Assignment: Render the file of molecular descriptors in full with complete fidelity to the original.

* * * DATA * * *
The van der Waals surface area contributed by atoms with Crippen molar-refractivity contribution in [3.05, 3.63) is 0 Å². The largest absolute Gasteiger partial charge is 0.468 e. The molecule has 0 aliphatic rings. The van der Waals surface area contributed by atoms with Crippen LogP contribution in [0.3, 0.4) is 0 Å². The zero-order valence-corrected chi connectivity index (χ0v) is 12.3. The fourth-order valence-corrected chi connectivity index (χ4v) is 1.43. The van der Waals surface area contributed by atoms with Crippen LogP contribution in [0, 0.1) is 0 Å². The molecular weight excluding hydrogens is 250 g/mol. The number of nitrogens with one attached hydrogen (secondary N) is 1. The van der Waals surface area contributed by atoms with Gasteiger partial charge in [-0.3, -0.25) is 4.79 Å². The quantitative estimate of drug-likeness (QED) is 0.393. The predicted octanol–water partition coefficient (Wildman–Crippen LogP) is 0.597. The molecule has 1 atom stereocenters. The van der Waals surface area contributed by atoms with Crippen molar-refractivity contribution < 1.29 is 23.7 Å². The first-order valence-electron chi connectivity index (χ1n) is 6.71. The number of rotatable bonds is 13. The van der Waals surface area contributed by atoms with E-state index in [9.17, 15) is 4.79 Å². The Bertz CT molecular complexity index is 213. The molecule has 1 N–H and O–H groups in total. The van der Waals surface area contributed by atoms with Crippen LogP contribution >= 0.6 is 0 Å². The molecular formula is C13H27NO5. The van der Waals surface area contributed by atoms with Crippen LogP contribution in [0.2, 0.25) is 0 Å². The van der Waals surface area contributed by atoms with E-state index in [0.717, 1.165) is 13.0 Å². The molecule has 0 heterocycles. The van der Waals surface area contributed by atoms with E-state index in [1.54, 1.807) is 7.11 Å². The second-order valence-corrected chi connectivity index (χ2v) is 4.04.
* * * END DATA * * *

The van der Waals surface area contributed by atoms with Crippen molar-refractivity contribution in [3.05, 3.63) is 0 Å². The largest absolute Gasteiger partial charge is 0.468 e. The molecule has 0 aliphatic rings. The van der Waals surface area contributed by atoms with Crippen LogP contribution in [0.3, 0.4) is 0 Å². The zero-order valence-corrected chi connectivity index (χ0v) is 12.3. The fourth-order valence-corrected chi connectivity index (χ4v) is 1.43. The van der Waals surface area contributed by atoms with Crippen LogP contribution in [0, 0.1) is 0 Å². The molecular weight excluding hydrogens is 250 g/mol. The number of nitrogens with one attached hydrogen (secondary N) is 1. The van der Waals surface area contributed by atoms with Gasteiger partial charge in [-0.3, -0.25) is 4.79 Å². The quantitative estimate of drug-likeness (QED) is 0.393. The predicted octanol–water partition coefficient (Wildman–Crippen LogP) is 0.597. The molecule has 1 atom stereocenters. The van der Waals surface area contributed by atoms with Crippen molar-refractivity contribution < 1.29 is 23.7 Å². The first-order valence-electron chi connectivity index (χ1n) is 6.71. The number of rotatable bonds is 13. The van der Waals surface area contributed by atoms with E-state index in [9.17, 15) is 4.79 Å². The Bertz CT molecular complexity index is 213. The molecule has 1 N–H and O–H groups in total. The van der Waals surface area contributed by atoms with Crippen LogP contribution >= 0.6 is 0 Å². The molecular formula is C13H27NO5. The van der Waals surface area contributed by atoms with Crippen LogP contribution in [0.2, 0.25) is 0 Å². The van der Waals surface area contributed by atoms with E-state index in [0.717, 1.165) is 13.0 Å². The molecule has 0 heterocycles. The van der Waals surface area contributed by atoms with E-state index in [1.54, 1.807) is 7.11 Å². The second-order valence-corrected chi connectivity index (χ2v) is 4.04.